By October 2014, the UK will have a very generous tax regime for companies and their shareholders wishing to give shares to their employees. This tax bite focusses on the less known new rules regarding EOTs. If a proprietor wishes to cede control of the company to an employee ownership trust (“EOT”), a disposal of a controlling shareholding interest (over 51%) will from 6 April 2014 be exempt from CGT and from October 2014 a company owned by such a trust is able to pay limited cash bonuses to all employees on a ‘same terms’ basis free from of income tax – but NOT NICs.
This means that provided finance can be obtained by the EOT a shareholder can (in the right commercial circumstances) dispose of his shares to the EOT with a nil tax charge.
From 6 April 2014, individual proprietors of a trading company (or holding company of a trading group) may secure complete exemption from CGT on a sale of shares to a special kind of employee ownership trust “EOT” provided that within that same tax year, the trust acquires a 51% controlling interest in the company. There are a number of conditions/requirements which must be satisfied to enable the relief to apply (the relief being claimed by the vendor). If the conditions are breached at any time, the trustees are treated as disposing of and immediately reacquiring the shares at their market value. In other words there is a “claw back” charge payable by the trustees and not the vendors. An outline of the conditions to secure the CGT exemption are as follows:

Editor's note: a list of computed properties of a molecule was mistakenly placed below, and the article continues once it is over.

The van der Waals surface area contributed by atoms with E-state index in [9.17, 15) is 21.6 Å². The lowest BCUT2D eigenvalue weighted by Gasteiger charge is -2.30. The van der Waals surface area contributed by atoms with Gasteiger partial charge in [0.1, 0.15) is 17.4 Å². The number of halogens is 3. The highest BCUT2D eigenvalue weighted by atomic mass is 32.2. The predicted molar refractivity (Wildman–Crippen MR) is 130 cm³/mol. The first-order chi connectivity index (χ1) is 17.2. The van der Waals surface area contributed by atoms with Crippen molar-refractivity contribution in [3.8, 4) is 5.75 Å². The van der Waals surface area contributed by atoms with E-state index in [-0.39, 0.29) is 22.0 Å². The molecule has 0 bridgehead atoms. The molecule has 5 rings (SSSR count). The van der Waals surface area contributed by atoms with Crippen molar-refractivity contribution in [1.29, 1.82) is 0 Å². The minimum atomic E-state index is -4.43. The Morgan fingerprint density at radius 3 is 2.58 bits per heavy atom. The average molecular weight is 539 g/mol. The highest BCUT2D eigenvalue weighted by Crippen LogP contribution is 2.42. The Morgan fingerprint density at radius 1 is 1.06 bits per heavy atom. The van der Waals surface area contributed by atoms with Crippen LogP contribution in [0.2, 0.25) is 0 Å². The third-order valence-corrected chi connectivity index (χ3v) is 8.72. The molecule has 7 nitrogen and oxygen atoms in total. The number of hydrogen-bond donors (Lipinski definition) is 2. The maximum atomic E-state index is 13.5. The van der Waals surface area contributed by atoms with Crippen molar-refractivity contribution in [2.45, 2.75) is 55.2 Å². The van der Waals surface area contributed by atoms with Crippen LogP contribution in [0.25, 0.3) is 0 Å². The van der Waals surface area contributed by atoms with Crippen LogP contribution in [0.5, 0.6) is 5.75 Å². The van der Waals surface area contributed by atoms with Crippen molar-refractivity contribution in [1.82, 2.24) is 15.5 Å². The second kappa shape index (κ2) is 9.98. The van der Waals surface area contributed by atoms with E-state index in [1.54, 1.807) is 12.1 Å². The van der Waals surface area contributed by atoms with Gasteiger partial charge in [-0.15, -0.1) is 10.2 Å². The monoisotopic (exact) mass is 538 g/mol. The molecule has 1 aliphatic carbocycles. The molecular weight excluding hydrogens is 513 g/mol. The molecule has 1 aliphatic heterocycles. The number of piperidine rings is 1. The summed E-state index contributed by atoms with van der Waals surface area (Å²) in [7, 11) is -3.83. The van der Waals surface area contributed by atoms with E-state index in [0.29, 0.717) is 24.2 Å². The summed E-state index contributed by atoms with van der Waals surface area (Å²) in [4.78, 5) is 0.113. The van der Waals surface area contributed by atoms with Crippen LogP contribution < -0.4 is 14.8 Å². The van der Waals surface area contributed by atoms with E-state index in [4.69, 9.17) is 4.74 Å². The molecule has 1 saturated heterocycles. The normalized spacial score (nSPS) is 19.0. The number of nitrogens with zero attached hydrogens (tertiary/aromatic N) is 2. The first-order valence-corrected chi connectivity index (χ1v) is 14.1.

In addition, the EOT can waive its entitlement to dividends on the shares acquired without the 51% controlling interest requirement being infringed. A contribution of cash or other assets by a close company to an EOT to enable the trustees to buy the shares in the company is not a “transfer of value” for the purposes of inheritance tax. Likewise a gift of shares in the company by an individual to an EOT is an exempt transfer for inheritance tax purposes and a transfer or resettlement of shares from an existing employee’s trust to an EOT will not trigger an “exit charge”.
From 1 October 2014, cash bonuses of not more than £3,600 may be paid, to all qualifying eligible employees of a company owned and controlled by an EOT, free of income tax but not NICs. To qualify the bonus must not consist of regular salary or wages and must be awarded under a “scheme” which meets certain requirements. The company making the payment must be the employer company, and must meet the “trading requirement” test and the “indirect employee ownership requirement” throughout the 12 months ending with the date of the payment.
We will be discussing the benefits of various share incentive plans at our free upcoming seminar taking place on Monday 7th July 2014 from 1.30pm at the Marriott Hotel in Worsley (see here). There are a limited number of spaces still available. Please contact Yvonne Walsh on 0161 927 9277 or by email on Yvonne@forbesdawson.co.uk if you would like to book a place.
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